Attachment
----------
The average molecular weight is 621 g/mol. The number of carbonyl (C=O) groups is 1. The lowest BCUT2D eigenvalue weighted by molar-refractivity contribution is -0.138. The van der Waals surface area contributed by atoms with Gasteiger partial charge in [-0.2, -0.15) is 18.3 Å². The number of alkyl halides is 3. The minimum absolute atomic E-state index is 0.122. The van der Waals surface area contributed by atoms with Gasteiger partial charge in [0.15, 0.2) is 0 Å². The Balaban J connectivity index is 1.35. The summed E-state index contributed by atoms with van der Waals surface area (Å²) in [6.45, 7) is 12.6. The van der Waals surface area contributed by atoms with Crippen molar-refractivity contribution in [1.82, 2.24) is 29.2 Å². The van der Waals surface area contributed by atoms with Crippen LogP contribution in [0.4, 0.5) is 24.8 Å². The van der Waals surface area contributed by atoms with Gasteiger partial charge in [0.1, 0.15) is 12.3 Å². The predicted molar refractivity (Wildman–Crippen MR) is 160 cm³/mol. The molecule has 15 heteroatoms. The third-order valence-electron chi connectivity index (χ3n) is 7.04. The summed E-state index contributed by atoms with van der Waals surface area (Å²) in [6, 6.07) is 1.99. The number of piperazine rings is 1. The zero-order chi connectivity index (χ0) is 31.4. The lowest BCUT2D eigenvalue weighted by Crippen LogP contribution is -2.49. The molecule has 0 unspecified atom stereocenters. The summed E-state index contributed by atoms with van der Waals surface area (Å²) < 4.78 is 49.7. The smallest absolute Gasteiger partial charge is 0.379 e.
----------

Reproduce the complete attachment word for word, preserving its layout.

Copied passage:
The average molecular weight is 621 g/mol. The number of carbonyl (C=O) groups is 1. The lowest BCUT2D eigenvalue weighted by molar-refractivity contribution is -0.138. The van der Waals surface area contributed by atoms with Gasteiger partial charge in [-0.2, -0.15) is 18.3 Å². The number of alkyl halides is 3. The minimum absolute atomic E-state index is 0.122. The van der Waals surface area contributed by atoms with Gasteiger partial charge in [0.15, 0.2) is 0 Å². The Balaban J connectivity index is 1.35. The summed E-state index contributed by atoms with van der Waals surface area (Å²) in [6.45, 7) is 12.6. The van der Waals surface area contributed by atoms with Crippen molar-refractivity contribution in [1.82, 2.24) is 29.2 Å². The van der Waals surface area contributed by atoms with Crippen LogP contribution in [0.4, 0.5) is 24.8 Å². The van der Waals surface area contributed by atoms with Gasteiger partial charge in [0.1, 0.15) is 12.3 Å². The predicted molar refractivity (Wildman–Crippen MR) is 160 cm³/mol. The molecule has 15 heteroatoms. The third-order valence-electron chi connectivity index (χ3n) is 7.04. The summed E-state index contributed by atoms with van der Waals surface area (Å²) in [6, 6.07) is 1.99. The number of piperazine rings is 1. The zero-order chi connectivity index (χ0) is 31.4. The lowest BCUT2D eigenvalue weighted by Crippen LogP contribution is -2.49. The molecule has 0 unspecified atom stereocenters. The summed E-state index contributed by atoms with van der Waals surface area (Å²) < 4.78 is 49.7. The smallest absolute Gasteiger partial charge is 0.379 e.